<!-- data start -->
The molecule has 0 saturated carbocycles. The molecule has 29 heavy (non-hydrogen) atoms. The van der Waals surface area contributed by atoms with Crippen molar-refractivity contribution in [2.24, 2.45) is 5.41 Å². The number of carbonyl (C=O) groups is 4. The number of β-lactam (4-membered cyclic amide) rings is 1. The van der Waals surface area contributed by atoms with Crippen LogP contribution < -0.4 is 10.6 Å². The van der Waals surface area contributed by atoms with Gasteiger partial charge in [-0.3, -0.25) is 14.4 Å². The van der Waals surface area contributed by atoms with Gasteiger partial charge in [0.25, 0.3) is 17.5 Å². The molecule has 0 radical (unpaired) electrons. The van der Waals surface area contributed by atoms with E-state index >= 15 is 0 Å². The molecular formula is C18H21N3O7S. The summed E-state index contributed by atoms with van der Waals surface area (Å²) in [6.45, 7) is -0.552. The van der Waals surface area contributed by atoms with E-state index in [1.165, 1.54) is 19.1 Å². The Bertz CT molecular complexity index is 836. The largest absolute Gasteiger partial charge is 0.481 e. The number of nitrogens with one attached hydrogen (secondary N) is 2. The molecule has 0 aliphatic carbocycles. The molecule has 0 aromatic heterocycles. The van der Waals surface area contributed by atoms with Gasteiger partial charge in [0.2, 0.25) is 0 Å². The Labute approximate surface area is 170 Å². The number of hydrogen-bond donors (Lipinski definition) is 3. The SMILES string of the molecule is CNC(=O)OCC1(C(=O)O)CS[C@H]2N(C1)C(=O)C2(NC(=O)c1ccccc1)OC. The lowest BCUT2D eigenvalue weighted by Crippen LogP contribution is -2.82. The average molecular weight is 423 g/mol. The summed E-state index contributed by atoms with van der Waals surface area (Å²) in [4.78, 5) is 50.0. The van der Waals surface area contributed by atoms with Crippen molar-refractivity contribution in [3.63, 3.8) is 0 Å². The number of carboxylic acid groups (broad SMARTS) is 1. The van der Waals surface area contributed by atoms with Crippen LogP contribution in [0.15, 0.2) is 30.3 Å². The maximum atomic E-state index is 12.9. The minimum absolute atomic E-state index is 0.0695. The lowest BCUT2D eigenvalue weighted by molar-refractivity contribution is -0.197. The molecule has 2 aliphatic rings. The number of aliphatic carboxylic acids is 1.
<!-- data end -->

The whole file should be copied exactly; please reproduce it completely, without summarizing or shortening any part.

The molecule has 0 saturated carbocycles. The molecule has 29 heavy (non-hydrogen) atoms. The van der Waals surface area contributed by atoms with Crippen molar-refractivity contribution in [2.24, 2.45) is 5.41 Å². The number of carbonyl (C=O) groups is 4. The number of β-lactam (4-membered cyclic amide) rings is 1. The van der Waals surface area contributed by atoms with Crippen LogP contribution < -0.4 is 10.6 Å². The van der Waals surface area contributed by atoms with Gasteiger partial charge in [-0.3, -0.25) is 14.4 Å². The van der Waals surface area contributed by atoms with Gasteiger partial charge in [0.25, 0.3) is 17.5 Å². The molecule has 0 radical (unpaired) electrons. The van der Waals surface area contributed by atoms with E-state index >= 15 is 0 Å². The molecular formula is C18H21N3O7S. The summed E-state index contributed by atoms with van der Waals surface area (Å²) in [6.45, 7) is -0.552. The van der Waals surface area contributed by atoms with E-state index in [1.165, 1.54) is 19.1 Å². The Bertz CT molecular complexity index is 836. The largest absolute Gasteiger partial charge is 0.481 e. The number of nitrogens with one attached hydrogen (secondary N) is 2. The molecule has 0 aliphatic carbocycles. The molecule has 0 aromatic heterocycles. The van der Waals surface area contributed by atoms with Gasteiger partial charge in [0.2, 0.25) is 0 Å². The Labute approximate surface area is 170 Å². The number of hydrogen-bond donors (Lipinski definition) is 3. The SMILES string of the molecule is CNC(=O)OCC1(C(=O)O)CS[C@H]2N(C1)C(=O)C2(NC(=O)c1ccccc1)OC. The lowest BCUT2D eigenvalue weighted by Crippen LogP contribution is -2.82. The average molecular weight is 423 g/mol. The summed E-state index contributed by atoms with van der Waals surface area (Å²) in [4.78, 5) is 50.0. The van der Waals surface area contributed by atoms with Crippen molar-refractivity contribution in [3.63, 3.8) is 0 Å². The number of carboxylic acid groups (broad SMARTS) is 1. The van der Waals surface area contributed by atoms with Crippen LogP contribution in [0.15, 0.2) is 30.3 Å². The maximum atomic E-state index is 12.9. The minimum absolute atomic E-state index is 0.0695. The lowest BCUT2D eigenvalue weighted by molar-refractivity contribution is -0.197. The molecule has 2 aliphatic rings. The number of aliphatic carboxylic acids is 1.